This guy has definitely done a very quantitative analysis of my qualitative hunch. Subjecting myself to new experiences, new places and new environments everyday has definitely made time slow down.

My last birthday actually feels like it was a LOOONG while ago. That's because I threw in a bunch of interesting and new experiences over the last year.

I think the real way to feel like your 'real age' is to subject yourselves to new experiences as much as possible. Take a new route home, go to restaurants or parts of your city that you've never been to, learn a foreign language or salsa, learn a new sport, or if possible, travel! :)

> This guy has definitely done a very quantitative analysis of my qualitative hunch. Subjecting myself to new experiences, new places and new environments everyday has definitely made time slow down.

That's interesting, because most people would say that time seems to go faster when subjected to intense learning/experiences.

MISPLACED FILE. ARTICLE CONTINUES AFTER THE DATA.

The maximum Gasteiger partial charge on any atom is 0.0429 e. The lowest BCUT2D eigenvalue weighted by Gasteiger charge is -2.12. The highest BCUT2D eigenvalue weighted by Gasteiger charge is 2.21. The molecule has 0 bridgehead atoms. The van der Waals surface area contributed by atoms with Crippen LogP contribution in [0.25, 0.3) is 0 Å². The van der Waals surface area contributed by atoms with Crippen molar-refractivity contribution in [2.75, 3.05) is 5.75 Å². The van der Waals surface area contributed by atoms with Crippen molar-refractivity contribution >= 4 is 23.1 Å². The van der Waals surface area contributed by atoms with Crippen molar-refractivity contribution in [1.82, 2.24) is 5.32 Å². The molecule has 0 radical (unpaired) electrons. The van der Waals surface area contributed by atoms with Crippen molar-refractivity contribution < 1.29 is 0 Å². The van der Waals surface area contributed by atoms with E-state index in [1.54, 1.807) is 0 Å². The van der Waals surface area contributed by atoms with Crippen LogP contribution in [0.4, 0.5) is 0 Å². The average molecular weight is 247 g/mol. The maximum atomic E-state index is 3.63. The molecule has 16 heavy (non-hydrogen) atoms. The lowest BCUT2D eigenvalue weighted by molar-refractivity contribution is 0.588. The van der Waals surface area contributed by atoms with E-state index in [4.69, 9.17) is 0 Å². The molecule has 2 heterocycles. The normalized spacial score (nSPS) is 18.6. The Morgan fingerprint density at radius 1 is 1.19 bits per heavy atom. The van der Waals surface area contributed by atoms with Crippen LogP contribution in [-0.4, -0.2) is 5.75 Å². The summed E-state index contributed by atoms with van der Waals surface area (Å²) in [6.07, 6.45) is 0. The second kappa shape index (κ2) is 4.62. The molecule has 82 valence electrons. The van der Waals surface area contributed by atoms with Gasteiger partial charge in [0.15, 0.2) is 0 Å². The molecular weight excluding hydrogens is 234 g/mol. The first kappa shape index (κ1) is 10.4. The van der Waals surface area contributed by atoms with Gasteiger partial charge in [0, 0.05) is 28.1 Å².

For example, from another article on HN's front page right now: http://techcrunch.com/2012/08/18/how-instacart-hacked-yc/

> The next day, I arrived at the meeting location. I faced four YC partners and a barrage of questions about how my business worked and why it would succeed. We talked for almost an hour, but it felt like just a few minutes. I answered questions non-stop.

Perhaps when looking back, time seems to have stretched out during those learning-intensive experiences? But at the moment of the experience, time sped by?

I suppose it depends on the experience. Time does fly by when you're having fun but I suppose it has to do with the richness of experience as well.

If you're subjecting all your senses to new experiences (say.. eating a new dish in a strange place - sensory overload for smell, taste, sight and sound), maybe your perception of time is slower.